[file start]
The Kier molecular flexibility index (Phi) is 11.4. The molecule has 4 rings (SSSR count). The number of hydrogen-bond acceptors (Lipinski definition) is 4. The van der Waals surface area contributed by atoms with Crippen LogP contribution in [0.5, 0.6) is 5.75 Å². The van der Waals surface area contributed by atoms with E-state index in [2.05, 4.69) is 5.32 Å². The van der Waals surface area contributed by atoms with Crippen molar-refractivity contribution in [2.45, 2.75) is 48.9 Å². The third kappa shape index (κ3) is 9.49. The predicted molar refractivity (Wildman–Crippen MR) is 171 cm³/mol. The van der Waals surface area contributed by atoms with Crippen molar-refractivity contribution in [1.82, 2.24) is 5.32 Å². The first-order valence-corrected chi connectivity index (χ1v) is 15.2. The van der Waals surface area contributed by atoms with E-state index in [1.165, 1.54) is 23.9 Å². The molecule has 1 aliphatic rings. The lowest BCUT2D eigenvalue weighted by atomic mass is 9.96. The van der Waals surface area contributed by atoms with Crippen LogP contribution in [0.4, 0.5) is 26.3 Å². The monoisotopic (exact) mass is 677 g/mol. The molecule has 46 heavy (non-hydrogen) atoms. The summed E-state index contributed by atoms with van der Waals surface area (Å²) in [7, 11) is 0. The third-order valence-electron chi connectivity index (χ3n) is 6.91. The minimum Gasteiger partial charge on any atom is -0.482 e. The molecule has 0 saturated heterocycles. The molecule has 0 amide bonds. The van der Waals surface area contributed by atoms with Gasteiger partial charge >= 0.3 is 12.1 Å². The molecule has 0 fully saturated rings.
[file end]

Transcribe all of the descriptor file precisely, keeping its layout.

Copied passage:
The Kier molecular flexibility index (Phi) is 11.4. The molecule has 4 rings (SSSR count). The number of hydrogen-bond acceptors (Lipinski definition) is 4. The van der Waals surface area contributed by atoms with Crippen LogP contribution in [0.5, 0.6) is 5.75 Å². The van der Waals surface area contributed by atoms with E-state index in [2.05, 4.69) is 5.32 Å². The van der Waals surface area contributed by atoms with Crippen molar-refractivity contribution in [2.45, 2.75) is 48.9 Å². The third kappa shape index (κ3) is 9.49. The predicted molar refractivity (Wildman–Crippen MR) is 171 cm³/mol. The van der Waals surface area contributed by atoms with Crippen molar-refractivity contribution in [1.82, 2.24) is 5.32 Å². The first-order valence-corrected chi connectivity index (χ1v) is 15.2. The van der Waals surface area contributed by atoms with E-state index in [1.165, 1.54) is 23.9 Å². The molecule has 1 aliphatic rings. The lowest BCUT2D eigenvalue weighted by atomic mass is 9.96. The van der Waals surface area contributed by atoms with Crippen LogP contribution in [0.4, 0.5) is 26.3 Å². The monoisotopic (exact) mass is 677 g/mol. The molecule has 46 heavy (non-hydrogen) atoms. The summed E-state index contributed by atoms with van der Waals surface area (Å²) in [7, 11) is 0. The third-order valence-electron chi connectivity index (χ3n) is 6.91. The minimum Gasteiger partial charge on any atom is -0.482 e. The molecule has 0 saturated heterocycles. The molecule has 0 amide bonds. The van der Waals surface area contributed by atoms with Gasteiger partial charge >= 0.3 is 12.1 Å². The molecule has 0 fully saturated rings.